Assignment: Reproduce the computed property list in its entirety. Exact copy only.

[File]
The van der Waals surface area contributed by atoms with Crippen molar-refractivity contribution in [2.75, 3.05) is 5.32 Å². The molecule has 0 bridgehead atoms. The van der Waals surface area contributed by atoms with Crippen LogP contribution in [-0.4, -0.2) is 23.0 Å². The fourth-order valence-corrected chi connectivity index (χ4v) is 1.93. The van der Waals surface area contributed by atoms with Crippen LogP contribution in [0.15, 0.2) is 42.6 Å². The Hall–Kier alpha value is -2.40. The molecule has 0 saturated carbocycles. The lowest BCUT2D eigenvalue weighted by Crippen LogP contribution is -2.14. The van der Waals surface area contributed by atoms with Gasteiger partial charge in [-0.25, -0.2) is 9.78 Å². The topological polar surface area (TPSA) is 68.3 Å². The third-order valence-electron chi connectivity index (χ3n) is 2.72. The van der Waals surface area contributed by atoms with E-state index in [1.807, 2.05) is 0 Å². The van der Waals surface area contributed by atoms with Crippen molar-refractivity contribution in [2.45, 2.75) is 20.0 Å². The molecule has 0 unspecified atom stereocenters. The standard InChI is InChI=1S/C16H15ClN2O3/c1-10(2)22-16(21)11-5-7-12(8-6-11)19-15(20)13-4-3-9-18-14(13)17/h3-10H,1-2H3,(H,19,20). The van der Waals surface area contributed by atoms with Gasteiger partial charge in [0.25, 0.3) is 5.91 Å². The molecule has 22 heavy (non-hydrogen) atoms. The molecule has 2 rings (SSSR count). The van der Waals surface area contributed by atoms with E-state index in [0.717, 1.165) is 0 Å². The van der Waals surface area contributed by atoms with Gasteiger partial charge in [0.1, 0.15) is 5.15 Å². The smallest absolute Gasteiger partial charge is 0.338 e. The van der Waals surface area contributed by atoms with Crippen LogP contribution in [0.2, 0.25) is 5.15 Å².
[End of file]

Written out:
The van der Waals surface area contributed by atoms with Crippen molar-refractivity contribution in [2.75, 3.05) is 5.32 Å². The molecule has 0 bridgehead atoms. The van der Waals surface area contributed by atoms with Crippen LogP contribution in [-0.4, -0.2) is 23.0 Å². The fourth-order valence-corrected chi connectivity index (χ4v) is 1.93. The van der Waals surface area contributed by atoms with Crippen LogP contribution in [0.15, 0.2) is 42.6 Å². The Hall–Kier alpha value is -2.40. The molecule has 0 saturated carbocycles. The lowest BCUT2D eigenvalue weighted by Crippen LogP contribution is -2.14. The van der Waals surface area contributed by atoms with Gasteiger partial charge in [-0.25, -0.2) is 9.78 Å². The topological polar surface area (TPSA) is 68.3 Å². The third-order valence-electron chi connectivity index (χ3n) is 2.72. The van der Waals surface area contributed by atoms with E-state index in [1.807, 2.05) is 0 Å². The van der Waals surface area contributed by atoms with Crippen molar-refractivity contribution in [2.45, 2.75) is 20.0 Å². The molecule has 0 unspecified atom stereocenters. The standard InChI is InChI=1S/C16H15ClN2O3/c1-10(2)22-16(21)11-5-7-12(8-6-11)19-15(20)13-4-3-9-18-14(13)17/h3-10H,1-2H3,(H,19,20). The van der Waals surface area contributed by atoms with Gasteiger partial charge in [0.25, 0.3) is 5.91 Å². The molecule has 22 heavy (non-hydrogen) atoms. The molecule has 2 rings (SSSR count). The van der Waals surface area contributed by atoms with E-state index in [0.717, 1.165) is 0 Å². The van der Waals surface area contributed by atoms with Gasteiger partial charge in [0.1, 0.15) is 5.15 Å². The smallest absolute Gasteiger partial charge is 0.338 e. The van der Waals surface area contributed by atoms with Crippen LogP contribution in [0.2, 0.25) is 5.15 Å².